Believe it or not, Beethoven is not the only classical composer to have an anniversary in 2020!
While Arcana are spending a great deal of time examining and enjoying his output, we should definitely spare some moments to appreciate the gifts of Max Bruch, a gifted melodist who died 100 years ago today.
Born in 1838, Bruch is known chiefly for his works for violin and orchestra, in particular the Violin Concerto no.1 completed just before he turned 30. As is so often the case, however, if you look beneath the surface there are many more riches to be found.
Even at the age of 11 he was showing considerable talent in his Septet in E flat major, a work only discovered in 1981. The first violin concerto was followed by a first Symphony of three – attractive works which have just recently been released by Robert Trevino and the Bamberg Symphony Orchestra on the CPO label, reviewed on this site. Full of attractive tunes and outdoorsy textures, they are very enjoyable works.
This is before we get to the works for solo instruments and orchestra, where Bruch is at his most consistently inventive. The imaginative combination of clarinet and viola work well in the Concerto in E minor (1911), while the Concerto for two pianos and orchestra from a year later has added steel from the two keyboard instruments. The shorter pieces for strings and orchestra are more directly moving, headed by the soulful Kol Nidrei for cello and the Romance for violin.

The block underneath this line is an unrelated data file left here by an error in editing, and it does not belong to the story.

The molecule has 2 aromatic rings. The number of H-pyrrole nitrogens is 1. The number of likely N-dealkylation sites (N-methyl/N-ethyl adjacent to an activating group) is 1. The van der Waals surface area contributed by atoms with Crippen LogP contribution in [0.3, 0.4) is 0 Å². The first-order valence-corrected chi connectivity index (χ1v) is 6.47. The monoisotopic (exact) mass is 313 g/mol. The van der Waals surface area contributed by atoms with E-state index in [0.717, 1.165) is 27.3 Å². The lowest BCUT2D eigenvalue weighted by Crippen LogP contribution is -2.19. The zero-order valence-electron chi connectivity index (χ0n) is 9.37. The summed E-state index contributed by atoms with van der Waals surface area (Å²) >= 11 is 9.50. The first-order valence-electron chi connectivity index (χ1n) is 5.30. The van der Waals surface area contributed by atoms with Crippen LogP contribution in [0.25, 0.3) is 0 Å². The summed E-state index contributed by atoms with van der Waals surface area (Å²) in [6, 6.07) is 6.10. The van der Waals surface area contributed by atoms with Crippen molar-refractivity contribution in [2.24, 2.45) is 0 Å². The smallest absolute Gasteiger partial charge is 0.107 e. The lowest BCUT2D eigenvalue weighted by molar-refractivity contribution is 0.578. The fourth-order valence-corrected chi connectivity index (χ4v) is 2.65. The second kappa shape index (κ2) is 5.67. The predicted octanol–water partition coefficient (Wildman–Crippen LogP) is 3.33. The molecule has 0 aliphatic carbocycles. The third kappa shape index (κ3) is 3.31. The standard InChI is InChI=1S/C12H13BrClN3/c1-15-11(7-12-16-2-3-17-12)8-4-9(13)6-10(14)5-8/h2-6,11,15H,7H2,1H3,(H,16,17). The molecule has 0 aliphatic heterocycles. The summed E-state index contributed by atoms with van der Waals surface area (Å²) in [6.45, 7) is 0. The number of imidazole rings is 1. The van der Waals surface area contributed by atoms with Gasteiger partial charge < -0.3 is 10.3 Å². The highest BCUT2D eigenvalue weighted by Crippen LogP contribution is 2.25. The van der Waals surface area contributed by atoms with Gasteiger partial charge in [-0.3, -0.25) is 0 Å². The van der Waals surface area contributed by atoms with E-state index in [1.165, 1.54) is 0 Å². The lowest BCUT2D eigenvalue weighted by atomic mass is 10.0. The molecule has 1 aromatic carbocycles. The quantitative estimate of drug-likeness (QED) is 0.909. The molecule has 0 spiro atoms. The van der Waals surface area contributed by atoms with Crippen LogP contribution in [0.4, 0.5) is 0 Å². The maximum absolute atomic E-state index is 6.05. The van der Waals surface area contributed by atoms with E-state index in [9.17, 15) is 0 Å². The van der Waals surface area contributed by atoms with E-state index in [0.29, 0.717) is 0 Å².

On a larger scale, Bruch’s Scottish Rhapsody, based on themes from James Johnson’s collection of folk songs The Scots Musical Museum, is a wonderful piece, full of positive energy, which leads us to the three violin concertos themselves. The Violin Concerto no.1 is rightly celebrated for its blend of romanticism and technical virtuosity, but the second and third are cut from a very similar cloth, reaching similar heights of expression and daring. A late Serenade for violin and orchestra, published in 1899, is also a fine piece.
Bruch is a figure who often dips beneath the radar in concert programming, and who suffers from over-exposure of his ‘flagship’ piece, but it is worth taking some time around his centenary to appreciate the body of his output. Happily there are some fine records to aid us in that quest!
Bruch’s symphonies can be heard in the most recent recording by Robert Trevino, while the violin concertos have all been recorded by Jack Liebeck and the BBC Scottish Symphony Orchestra under Martyn Brabbins for Hyperion. You can visit their Bruch page to examine these and other attractive chamber pieces from the Nash Ensemble:
This Spotify playlist below celebrates some more highlights from the composer’s output: